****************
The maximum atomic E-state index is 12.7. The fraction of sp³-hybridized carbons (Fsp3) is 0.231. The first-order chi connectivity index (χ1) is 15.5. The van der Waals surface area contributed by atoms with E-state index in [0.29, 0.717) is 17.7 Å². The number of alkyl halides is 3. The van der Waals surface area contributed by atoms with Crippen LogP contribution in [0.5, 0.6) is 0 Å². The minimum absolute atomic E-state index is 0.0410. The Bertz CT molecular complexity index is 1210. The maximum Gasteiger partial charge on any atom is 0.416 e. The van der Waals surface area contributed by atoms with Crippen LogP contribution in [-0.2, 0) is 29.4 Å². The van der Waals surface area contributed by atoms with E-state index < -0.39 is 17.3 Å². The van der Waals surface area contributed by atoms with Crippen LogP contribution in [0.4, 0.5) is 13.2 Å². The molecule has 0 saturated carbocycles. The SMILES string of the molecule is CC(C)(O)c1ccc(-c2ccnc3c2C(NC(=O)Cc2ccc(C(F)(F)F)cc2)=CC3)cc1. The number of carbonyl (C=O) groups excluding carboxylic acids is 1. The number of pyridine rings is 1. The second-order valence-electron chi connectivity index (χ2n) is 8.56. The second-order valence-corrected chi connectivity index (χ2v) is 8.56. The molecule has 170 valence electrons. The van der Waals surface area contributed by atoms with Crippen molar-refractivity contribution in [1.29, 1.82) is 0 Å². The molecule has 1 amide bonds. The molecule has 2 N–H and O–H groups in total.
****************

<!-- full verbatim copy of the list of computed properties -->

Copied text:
The maximum atomic E-state index is 12.7. The fraction of sp³-hybridized carbons (Fsp3) is 0.231. The first-order chi connectivity index (χ1) is 15.5. The van der Waals surface area contributed by atoms with E-state index in [0.29, 0.717) is 17.7 Å². The number of alkyl halides is 3. The van der Waals surface area contributed by atoms with Crippen LogP contribution in [0.5, 0.6) is 0 Å². The minimum absolute atomic E-state index is 0.0410. The Bertz CT molecular complexity index is 1210. The maximum Gasteiger partial charge on any atom is 0.416 e. The van der Waals surface area contributed by atoms with Crippen LogP contribution in [-0.2, 0) is 29.4 Å². The van der Waals surface area contributed by atoms with E-state index < -0.39 is 17.3 Å². The van der Waals surface area contributed by atoms with Crippen LogP contribution in [0.4, 0.5) is 13.2 Å². The molecule has 0 saturated carbocycles. The SMILES string of the molecule is CC(C)(O)c1ccc(-c2ccnc3c2C(NC(=O)Cc2ccc(C(F)(F)F)cc2)=CC3)cc1. The number of carbonyl (C=O) groups excluding carboxylic acids is 1. The number of pyridine rings is 1. The second-order valence-electron chi connectivity index (χ2n) is 8.56. The second-order valence-corrected chi connectivity index (χ2v) is 8.56. The molecule has 170 valence electrons. The van der Waals surface area contributed by atoms with Crippen molar-refractivity contribution in [1.29, 1.82) is 0 Å². The molecule has 1 amide bonds. The molecule has 2 N–H and O–H groups in total.